To Your Health
January, 2007 (Vol. 01, Issue 01)
Kids & Nutrition: 6 Ways to Help Your Children Eat Right
By Julie Engebretson
In the past decade, Americans have become increasingly aware of a rampant epidemic. Televised public service announcements encourage parents, teachers and doctors to watch for the danger signs as childhood obesity continues to rise.
According to the National Center for Health Statistics, nearly 20 percent of children between the ages of 6 and 19 are overweight or obese!
"Many of our lifestyle habits are truly increasing our risk factors, from an early age, for a number of health problems in adulthood," says Kathy Shadle James, DNSc, CNP, an associate professor of nursing in the Hahn School of Nursing and Health Sciences at the University of San Diego, who also provides weight counseling for obese adolescents and their parents. "These [risk factors] include diabetes, high blood pressure, polycystic ovarian disease in women and heart disease; not to mention unseen factors such as low self-esteem, diminished body image and even depression."
Parents are urged to be part of a solution to this growing concern, meeting the problem of childhood obesity head-on and taking measures to avoid the potentially lifelong consequences surrounding this condition. Here are six ways you can become a force of change and a lasting example of health for your children.
1. Establish motivation for your children to eat well. Each family member, depending on their age, interests and physical condition, has a different understanding about why proper nutrition is so important. It's helpful to identify everyone's "good food motivators," says Debra A. Boutin, MS, RD, clinic nutrition coordinator at the Bastyr Center for Natural Health in Seattle. "For a 3-year-old, it may be to grow tall. For a 13-year-old, it may be to be the best soccer player. Help identify motivators with your family that are personal and individualized, and use these to encourage healthful food choices."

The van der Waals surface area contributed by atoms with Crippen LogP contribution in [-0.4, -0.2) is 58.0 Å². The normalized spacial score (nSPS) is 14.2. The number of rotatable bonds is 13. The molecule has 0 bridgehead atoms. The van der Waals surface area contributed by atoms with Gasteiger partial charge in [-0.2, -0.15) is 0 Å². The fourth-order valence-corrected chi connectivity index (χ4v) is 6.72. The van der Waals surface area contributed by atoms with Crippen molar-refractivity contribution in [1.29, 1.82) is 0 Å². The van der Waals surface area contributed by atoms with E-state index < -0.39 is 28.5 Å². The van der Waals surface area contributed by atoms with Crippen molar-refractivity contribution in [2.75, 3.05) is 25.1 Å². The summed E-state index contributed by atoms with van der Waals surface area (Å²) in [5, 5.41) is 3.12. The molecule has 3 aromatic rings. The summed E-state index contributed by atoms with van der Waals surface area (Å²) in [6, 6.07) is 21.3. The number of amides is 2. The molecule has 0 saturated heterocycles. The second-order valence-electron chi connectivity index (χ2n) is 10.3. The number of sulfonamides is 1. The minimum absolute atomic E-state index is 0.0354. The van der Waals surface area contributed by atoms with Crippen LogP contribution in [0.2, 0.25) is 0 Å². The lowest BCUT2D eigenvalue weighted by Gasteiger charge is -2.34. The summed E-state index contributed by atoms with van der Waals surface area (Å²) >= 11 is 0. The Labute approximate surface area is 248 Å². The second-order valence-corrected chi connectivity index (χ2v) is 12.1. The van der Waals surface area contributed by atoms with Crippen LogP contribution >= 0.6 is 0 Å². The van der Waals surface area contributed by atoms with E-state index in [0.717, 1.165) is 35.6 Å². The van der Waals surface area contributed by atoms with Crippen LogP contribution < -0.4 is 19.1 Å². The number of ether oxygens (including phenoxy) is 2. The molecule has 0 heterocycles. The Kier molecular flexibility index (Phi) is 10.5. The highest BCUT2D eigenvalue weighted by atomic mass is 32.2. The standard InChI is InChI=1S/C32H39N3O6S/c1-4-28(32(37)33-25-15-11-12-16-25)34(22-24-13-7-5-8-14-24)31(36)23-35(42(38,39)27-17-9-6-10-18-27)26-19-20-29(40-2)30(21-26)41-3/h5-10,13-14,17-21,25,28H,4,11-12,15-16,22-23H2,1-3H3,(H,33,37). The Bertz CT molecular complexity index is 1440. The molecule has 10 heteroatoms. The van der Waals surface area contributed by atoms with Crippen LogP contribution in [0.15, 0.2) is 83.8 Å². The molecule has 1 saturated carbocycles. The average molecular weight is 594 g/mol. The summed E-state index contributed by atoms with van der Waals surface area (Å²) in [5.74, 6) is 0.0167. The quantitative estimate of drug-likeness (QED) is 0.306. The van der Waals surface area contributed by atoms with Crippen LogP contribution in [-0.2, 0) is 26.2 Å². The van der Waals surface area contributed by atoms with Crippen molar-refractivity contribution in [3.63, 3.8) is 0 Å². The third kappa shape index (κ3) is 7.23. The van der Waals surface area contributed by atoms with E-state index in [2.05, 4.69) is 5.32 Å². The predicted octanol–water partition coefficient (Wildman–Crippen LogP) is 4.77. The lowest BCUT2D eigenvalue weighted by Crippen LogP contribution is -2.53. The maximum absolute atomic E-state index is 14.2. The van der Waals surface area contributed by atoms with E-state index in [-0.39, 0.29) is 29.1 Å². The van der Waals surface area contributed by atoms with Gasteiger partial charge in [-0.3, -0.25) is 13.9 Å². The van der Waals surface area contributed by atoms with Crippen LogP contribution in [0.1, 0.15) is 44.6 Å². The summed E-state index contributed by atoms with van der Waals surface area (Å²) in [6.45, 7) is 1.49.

2. Make good foods easily accessible to children. When children head to the pantry or refrigerator for a little something to eat, more often than not, they will reach for the first thing visible. So try slicing up carrot sticks and storing them in clear containers on eye-level shelves in the refrigerator. Place baskets of fruit on the kitchen table. Store dried fruits and nuts in glass jars. No matter your strategy for making good foods first, healthy snacking starts with the parent. "Making good choices begins at the grocery store, with parents selecting which foods to bring home," says Boutin. "If healthy foods are the choices, the right choices are easy."
3. Establish a regular schedule for meals and snacks. Let's face it: It takes time to eat right and regularly. But the benefits, of establishing why and where we eat, are worth the effort. It's really a question of priority. "Families have to decide together to make nutrition a priority. Parents are responsible for providing regular times to eat," says Dr. James. Sticking to scheduled meal and snack times also encourages a healthy attitude toward food and an understanding of its purpose.
"Help your family recognize physical hunger as separate from emotional needs," advises Boutin. One easy way to thwart your good efforts is allowing your child to eat regular meals in front of the television! Studies show that, while watching television, children exhibit very little brain activity, allowing for mindless eating - literally. In order to recognize fullness, the brain must be engaged, telling the stomach, in a sense, that it's time to stop eating. According to Boutin, establishing regular meal times and locations will ensure that "food will be used at the right times, in the right ways."